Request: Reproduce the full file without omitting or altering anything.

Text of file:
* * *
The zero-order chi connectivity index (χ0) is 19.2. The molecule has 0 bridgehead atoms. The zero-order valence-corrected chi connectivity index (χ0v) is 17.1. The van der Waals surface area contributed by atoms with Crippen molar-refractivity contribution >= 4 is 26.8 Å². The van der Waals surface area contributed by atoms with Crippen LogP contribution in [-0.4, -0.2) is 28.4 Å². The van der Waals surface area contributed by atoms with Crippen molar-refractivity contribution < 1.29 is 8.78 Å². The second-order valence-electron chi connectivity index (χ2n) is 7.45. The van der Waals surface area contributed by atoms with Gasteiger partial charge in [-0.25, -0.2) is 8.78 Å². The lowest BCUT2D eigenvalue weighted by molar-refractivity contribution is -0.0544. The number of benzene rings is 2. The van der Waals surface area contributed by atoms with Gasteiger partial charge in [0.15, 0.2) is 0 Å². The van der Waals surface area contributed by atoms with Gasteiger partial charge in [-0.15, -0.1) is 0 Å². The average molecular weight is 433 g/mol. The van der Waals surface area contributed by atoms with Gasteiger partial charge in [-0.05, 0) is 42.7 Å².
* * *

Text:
The zero-order chi connectivity index (χ0) is 19.2. The molecule has 0 bridgehead atoms. The zero-order valence-corrected chi connectivity index (χ0v) is 17.1. The van der Waals surface area contributed by atoms with Crippen molar-refractivity contribution >= 4 is 26.8 Å². The van der Waals surface area contributed by atoms with Crippen LogP contribution in [-0.4, -0.2) is 28.4 Å². The van der Waals surface area contributed by atoms with Crippen molar-refractivity contribution < 1.29 is 8.78 Å². The second-order valence-electron chi connectivity index (χ2n) is 7.45. The van der Waals surface area contributed by atoms with Gasteiger partial charge in [-0.25, -0.2) is 8.78 Å². The lowest BCUT2D eigenvalue weighted by molar-refractivity contribution is -0.0544. The number of benzene rings is 2. The van der Waals surface area contributed by atoms with Gasteiger partial charge in [0.15, 0.2) is 0 Å². The van der Waals surface area contributed by atoms with Gasteiger partial charge in [-0.15, -0.1) is 0 Å². The average molecular weight is 433 g/mol. The van der Waals surface area contributed by atoms with Gasteiger partial charge in [-0.05, 0) is 42.7 Å².